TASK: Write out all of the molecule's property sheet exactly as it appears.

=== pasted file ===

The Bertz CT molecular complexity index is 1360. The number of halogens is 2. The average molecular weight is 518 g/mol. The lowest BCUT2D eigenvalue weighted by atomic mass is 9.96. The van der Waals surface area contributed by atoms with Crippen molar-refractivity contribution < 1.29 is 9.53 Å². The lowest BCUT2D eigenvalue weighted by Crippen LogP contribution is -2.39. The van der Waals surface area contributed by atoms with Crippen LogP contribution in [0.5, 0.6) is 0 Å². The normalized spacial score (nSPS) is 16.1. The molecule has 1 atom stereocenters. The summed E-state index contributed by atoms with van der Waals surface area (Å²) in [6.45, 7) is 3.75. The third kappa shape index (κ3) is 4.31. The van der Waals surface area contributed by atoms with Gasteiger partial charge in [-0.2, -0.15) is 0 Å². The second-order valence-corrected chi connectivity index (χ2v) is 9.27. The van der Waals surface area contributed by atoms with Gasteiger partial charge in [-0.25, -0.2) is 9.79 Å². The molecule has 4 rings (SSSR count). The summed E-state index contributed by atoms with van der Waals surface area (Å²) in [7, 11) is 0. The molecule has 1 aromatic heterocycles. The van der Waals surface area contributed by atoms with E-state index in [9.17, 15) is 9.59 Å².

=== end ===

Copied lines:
The Bertz CT molecular complexity index is 1360. The number of halogens is 2. The average molecular weight is 518 g/mol. The lowest BCUT2D eigenvalue weighted by atomic mass is 9.96. The van der Waals surface area contributed by atoms with Crippen molar-refractivity contribution < 1.29 is 9.53 Å². The lowest BCUT2D eigenvalue weighted by Crippen LogP contribution is -2.39. The van der Waals surface area contributed by atoms with Crippen LogP contribution in [0.5, 0.6) is 0 Å². The normalized spacial score (nSPS) is 16.1. The molecule has 1 atom stereocenters. The summed E-state index contributed by atoms with van der Waals surface area (Å²) in [6.45, 7) is 3.75. The third kappa shape index (κ3) is 4.31. The van der Waals surface area contributed by atoms with Gasteiger partial charge in [-0.2, -0.15) is 0 Å². The second-order valence-corrected chi connectivity index (χ2v) is 9.27. The van der Waals surface area contributed by atoms with Gasteiger partial charge in [-0.25, -0.2) is 9.79 Å². The molecule has 4 rings (SSSR count). The summed E-state index contributed by atoms with van der Waals surface area (Å²) in [7, 11) is 0. The molecule has 1 aromatic heterocycles. The van der Waals surface area contributed by atoms with E-state index in [9.17, 15) is 9.59 Å².